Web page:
So when Kelemen opens with the analogy of DNA and computer bits, stating that there can be only two types of rungs on the DNA ladder — type A (adenine + thymine) and type B (cytosince + guanine) — it immediately makes me want to question any parallels he will draw, any concepts he will conceive of and any insights he will present about an argument on scientific design because, frankly, who is Kelemen to make any comments about science if he hasn’t got a clue? In fact, only one strand of DNA is used as a template for RNA manufacture (the complimentary strand is just that — complimentary) and so, each of the four bases on the strand that is read stands on its own. There are thus four code types (not 2) and I haven’t even finished the third of 51 paragraphs in his teleological approach to the existence of God and already I want to close the book. Kelemen obviously doesn’t know how to evaluate the information he gets from his advisers, and that is of great concern.
He then goes on to discuss the exasperatingly complex vertebrate eye and some other fascinating feats of biology, chemistry and physics, and falls into a common trap of those who marvel at science yet don’t understand it. He speaks of the wonder of the universe’s chemical elements in just-appropriate proportions and Earth’s average temperature being just able to sufficiently maintain itself with such equilibrium that life is able to exist as we know it — so what? What kind of argument is that? Without nitrogen, the world could have very easily come to exist in another fashion — it’s just so foreign to us that we cannot begin to fathom what it would be like. I like to compare it to most every ridiculous space alien depiction ever conjured up — it’s always something like one of these: an exact duplicate of a human being but with pointy ears, an exact duplicate of human beings but an extra few feet tall and blue skin, or some similar modification to some other organism that we all know and love (buggers by Orson Scott Card, big-headed blue guys a la MARS ATTACKS!, etc.). This is because we don’t even know what to think about when we try to think about something we’ve never thought about — we just can’t do it and fail miserably lmost every time we try.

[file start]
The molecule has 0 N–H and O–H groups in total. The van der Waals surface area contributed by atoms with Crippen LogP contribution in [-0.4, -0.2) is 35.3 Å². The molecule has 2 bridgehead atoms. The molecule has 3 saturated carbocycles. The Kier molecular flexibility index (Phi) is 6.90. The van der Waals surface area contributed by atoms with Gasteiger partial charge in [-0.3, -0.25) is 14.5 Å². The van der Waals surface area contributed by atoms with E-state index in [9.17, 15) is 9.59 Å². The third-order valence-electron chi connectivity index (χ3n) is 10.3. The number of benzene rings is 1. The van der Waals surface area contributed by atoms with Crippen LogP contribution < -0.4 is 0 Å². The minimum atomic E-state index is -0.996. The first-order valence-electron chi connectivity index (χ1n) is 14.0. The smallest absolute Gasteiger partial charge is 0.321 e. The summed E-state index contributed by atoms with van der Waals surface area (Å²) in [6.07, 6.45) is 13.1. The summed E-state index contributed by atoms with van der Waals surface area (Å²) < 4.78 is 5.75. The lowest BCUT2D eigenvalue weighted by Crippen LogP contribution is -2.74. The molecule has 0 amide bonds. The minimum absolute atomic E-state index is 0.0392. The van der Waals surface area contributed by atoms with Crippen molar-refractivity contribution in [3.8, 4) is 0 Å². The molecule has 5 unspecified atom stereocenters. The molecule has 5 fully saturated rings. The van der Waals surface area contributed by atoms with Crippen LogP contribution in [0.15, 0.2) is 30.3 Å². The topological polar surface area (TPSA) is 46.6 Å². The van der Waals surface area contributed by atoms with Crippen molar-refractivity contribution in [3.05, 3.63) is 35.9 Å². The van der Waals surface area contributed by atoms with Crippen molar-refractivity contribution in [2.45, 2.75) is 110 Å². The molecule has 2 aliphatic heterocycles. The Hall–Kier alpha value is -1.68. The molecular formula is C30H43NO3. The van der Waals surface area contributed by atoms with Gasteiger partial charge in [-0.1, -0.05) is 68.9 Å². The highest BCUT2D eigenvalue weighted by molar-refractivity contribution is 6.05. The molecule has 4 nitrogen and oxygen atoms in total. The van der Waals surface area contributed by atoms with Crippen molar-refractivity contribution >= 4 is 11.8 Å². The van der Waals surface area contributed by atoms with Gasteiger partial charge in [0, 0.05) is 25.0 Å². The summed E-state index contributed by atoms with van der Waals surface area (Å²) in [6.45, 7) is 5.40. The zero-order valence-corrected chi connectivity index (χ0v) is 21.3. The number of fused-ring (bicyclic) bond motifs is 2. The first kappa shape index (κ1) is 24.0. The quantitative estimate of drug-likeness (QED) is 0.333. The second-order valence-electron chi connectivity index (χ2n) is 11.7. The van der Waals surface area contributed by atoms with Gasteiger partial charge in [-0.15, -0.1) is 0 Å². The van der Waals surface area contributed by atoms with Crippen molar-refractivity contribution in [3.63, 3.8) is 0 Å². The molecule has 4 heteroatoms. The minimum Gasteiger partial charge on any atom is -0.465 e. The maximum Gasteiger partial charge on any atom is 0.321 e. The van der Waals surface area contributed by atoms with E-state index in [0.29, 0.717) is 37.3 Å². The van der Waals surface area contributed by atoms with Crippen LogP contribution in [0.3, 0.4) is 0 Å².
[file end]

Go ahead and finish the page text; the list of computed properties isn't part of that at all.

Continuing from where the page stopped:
He then attacks Darwinism and neo-Darwinism for drawing parallels between organs, limbs and structures — but he is really attacking evolutionism, not evolution. Even if every scientist possesses an agenda, science itself has no agenda — it is merely observing the world. So when science states that it is more parsimonious to say that flight evolved thrice independently among bats, birds and flying insects rather than saying they all share close common ancestry and it was their different types of flight apparatuses that evolved, it’s a mere concern of what’s more reasonable — even though it might very well (excuse the pun) fly in the face of the listing of what was created on which day as recorded in Genesis.
And then comes my favorite fallacy of the entire argument: the statistics. Let me say this with no lack of clarity — people don’t understand statistics. What I mean by this is that if we’d put all the people in the world who understand statistics on one side of a balance scale and everyone who doesn’t on the other, the former would not displace the latter — and Kelemen’s assertions, were he to even understand them himself, are so zany that I guess I can imagine why he put them in the book: the reader will have no choice but to read his words, open his or her eyes widely in surprise and buy the whole story without any chance of a challenge, because he or she won’t be able to critically analyze even a bit of it.